*A debate over how to stem possible flooding in Illinois and Missouri took a racist turn this week, as a leading Missouri politician made some controversial remarks about the fate of a predominantly-black Illinois town, reports the Wall Street Journal.

Massive rainfall has caused waters at the confluence of the Mississippi and Ohio Rivers to run dangerously high, and the mayor of Cairo, Illinois, located at the confluence, has asked residents to evacuate the town.

The U.S. Army Corps of Engineers is considering a plan to destroy a levee, which would lower the floodwaters by a few feet and help protect Cairo. But the state of Missouri has vigorously objected to the plan, because it would badly damage around 130,000 acres of farmland.

Missouri’s Republican House Speaker Steve Tilley was asked by reporters about the dilemma. “Would you rather have Missouri farmland flooded or Cairo underwater?” Tilley is asked.

Without hesitation, he replies, “Cairo. I’ve been there. Trust me. Cairo.”

As another reporter prepares to ask another question, Tilley goes on. “Have you been to Cairo? OK, then you know what I’m saying then.”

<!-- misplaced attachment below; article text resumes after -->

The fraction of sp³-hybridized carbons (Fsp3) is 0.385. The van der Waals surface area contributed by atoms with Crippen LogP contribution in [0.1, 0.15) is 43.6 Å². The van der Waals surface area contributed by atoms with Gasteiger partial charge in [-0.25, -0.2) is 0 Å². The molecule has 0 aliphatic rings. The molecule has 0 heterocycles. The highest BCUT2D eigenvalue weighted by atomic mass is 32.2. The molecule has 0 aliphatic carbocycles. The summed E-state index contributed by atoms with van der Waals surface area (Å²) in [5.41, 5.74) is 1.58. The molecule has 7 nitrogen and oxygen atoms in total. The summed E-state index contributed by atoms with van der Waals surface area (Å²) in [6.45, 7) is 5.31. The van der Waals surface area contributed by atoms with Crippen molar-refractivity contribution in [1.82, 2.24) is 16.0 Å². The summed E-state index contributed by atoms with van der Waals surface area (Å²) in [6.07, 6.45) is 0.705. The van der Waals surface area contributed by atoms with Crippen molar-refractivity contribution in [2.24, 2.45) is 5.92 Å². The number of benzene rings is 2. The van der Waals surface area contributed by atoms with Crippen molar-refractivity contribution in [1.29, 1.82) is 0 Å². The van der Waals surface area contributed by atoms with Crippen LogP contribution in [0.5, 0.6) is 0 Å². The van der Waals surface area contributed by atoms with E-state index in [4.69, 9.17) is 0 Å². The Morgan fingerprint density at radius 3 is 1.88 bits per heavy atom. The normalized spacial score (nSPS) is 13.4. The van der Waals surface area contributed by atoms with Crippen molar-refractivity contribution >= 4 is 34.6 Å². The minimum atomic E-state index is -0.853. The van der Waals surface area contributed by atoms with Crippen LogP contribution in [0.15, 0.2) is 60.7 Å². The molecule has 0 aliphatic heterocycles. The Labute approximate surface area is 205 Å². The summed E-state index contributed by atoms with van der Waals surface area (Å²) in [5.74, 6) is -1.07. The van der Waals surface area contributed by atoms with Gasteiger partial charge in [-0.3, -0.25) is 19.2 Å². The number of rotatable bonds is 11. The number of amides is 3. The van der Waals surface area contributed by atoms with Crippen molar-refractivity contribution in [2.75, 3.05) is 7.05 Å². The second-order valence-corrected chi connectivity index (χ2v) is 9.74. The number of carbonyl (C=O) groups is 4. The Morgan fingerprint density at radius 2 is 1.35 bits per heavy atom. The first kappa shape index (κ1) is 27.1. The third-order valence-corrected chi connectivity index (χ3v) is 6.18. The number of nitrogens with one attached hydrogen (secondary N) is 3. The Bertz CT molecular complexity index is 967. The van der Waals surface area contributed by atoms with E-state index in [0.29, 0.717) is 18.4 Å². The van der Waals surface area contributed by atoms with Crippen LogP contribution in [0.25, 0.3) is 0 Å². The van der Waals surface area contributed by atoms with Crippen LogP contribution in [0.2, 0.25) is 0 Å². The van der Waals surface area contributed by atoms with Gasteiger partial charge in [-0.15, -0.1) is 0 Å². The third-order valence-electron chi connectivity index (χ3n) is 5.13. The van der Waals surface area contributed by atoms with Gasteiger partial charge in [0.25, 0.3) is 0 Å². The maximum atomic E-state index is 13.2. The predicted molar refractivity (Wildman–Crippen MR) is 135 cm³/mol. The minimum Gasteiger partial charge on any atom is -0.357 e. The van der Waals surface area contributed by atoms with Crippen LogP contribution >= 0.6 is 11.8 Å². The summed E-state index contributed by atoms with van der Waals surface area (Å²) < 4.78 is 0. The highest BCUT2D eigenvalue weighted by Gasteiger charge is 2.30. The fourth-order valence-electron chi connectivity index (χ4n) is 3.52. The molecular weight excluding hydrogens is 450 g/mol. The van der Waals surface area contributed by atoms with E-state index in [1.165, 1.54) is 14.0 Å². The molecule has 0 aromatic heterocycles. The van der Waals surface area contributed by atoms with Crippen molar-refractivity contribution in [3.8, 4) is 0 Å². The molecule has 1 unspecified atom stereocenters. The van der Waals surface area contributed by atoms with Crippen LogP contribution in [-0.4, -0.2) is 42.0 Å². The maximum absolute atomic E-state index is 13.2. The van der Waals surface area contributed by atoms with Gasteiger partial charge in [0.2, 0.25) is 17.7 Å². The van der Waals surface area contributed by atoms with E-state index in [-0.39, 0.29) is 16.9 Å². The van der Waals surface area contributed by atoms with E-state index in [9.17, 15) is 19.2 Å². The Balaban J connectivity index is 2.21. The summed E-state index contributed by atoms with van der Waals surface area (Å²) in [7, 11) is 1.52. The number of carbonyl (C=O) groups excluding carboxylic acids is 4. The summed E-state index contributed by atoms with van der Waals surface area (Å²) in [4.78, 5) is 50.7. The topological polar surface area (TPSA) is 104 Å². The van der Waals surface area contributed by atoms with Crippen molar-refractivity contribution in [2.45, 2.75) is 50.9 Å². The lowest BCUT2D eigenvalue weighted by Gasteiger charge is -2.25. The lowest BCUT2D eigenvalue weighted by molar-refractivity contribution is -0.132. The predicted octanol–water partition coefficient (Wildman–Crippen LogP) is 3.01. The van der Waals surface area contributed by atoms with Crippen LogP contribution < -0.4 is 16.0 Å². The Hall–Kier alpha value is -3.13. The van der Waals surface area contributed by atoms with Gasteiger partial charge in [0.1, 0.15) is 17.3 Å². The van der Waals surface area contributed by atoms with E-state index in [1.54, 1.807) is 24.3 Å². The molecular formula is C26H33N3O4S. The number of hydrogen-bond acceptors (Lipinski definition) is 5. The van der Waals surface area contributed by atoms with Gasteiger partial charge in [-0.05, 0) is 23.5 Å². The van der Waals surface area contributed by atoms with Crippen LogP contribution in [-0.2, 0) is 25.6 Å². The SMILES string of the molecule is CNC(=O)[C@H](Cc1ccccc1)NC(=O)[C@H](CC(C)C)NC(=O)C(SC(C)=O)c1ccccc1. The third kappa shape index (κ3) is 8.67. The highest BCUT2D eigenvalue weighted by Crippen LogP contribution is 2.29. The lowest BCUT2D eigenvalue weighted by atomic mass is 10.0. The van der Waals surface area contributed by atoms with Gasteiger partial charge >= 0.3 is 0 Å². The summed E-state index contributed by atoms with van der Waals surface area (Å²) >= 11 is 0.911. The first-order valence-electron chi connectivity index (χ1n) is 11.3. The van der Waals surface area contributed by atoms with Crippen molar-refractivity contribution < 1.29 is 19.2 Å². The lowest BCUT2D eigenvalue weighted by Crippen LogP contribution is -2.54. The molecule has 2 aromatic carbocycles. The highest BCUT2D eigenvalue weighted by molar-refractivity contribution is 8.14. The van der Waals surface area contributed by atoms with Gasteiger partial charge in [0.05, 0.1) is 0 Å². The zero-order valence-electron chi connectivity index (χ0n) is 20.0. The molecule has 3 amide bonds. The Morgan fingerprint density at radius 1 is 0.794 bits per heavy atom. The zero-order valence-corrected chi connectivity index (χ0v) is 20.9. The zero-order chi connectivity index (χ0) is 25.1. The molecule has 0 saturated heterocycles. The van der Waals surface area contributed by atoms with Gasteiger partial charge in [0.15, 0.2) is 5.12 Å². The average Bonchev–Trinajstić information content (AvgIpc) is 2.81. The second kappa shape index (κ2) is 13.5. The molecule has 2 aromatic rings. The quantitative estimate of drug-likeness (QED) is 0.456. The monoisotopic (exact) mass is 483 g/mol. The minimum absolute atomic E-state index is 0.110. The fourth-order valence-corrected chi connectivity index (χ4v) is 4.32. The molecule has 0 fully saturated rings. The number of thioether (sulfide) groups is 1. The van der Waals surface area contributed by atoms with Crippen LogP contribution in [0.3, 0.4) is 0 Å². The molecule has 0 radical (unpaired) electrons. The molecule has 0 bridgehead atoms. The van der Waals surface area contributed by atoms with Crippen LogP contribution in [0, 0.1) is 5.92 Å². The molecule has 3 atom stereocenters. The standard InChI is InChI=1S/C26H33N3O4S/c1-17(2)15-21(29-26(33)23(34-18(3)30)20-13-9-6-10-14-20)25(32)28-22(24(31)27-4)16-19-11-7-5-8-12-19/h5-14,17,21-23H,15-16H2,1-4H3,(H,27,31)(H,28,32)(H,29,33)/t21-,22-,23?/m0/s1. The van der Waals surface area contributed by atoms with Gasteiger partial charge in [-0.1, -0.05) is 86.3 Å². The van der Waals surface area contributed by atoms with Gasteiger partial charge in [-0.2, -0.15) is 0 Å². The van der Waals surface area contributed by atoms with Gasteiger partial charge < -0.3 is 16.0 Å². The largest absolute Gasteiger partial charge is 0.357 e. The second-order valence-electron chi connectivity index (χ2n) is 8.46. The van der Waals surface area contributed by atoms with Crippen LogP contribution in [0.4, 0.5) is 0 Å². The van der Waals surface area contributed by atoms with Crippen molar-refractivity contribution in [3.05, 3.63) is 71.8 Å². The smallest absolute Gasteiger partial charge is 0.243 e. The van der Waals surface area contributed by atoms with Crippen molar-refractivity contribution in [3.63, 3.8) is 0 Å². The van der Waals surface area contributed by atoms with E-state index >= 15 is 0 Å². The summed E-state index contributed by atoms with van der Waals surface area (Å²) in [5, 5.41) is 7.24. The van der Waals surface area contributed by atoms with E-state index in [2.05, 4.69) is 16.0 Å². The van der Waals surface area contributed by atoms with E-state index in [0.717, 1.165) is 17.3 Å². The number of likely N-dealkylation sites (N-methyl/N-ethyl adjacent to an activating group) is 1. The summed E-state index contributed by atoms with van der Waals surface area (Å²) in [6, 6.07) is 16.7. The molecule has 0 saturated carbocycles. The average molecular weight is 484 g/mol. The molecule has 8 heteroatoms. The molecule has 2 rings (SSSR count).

Cairo, Illinois (pronounced KAY-roh) was at the turn of the 20th century a bustling trade center. The 2,800-person town is now largely abandoned, two-thirds African-American, and deeply impoverished: nearly 50 percent of children under the age of 18 in Cairo live below the poverty level.

Many criticized the Speaker for what they described as insensitivity in the remarks. The Capitol Fax, which posted the video of Tilley’s remarks, also has a press release from Illinois State Senator Gary Forby:

During a time when people are being asked to evacuate their homes and leave behind their belongings, it absolutely blows my mind that that type of dialogue is being thrown around by the Missouri Speaker. Not only is it in poor taste, but it absolutely disgusting that Speaker Tilley would joke about putting the lives of Cairo residents at risk by choosing farmland over a community.

The St. Louis Beacon notes that the Speaker has since issued an apology:

“I was asked a question about blowing up a dam in Missouri and the negative consequences that happened to Missouri,” Tilley said. “As the speaker of the House, (I believe) my first responsibility is to Missourians. And in my effort to defend them, I went on to say some pretty insensitive and inappropriate remarks about Cairo.”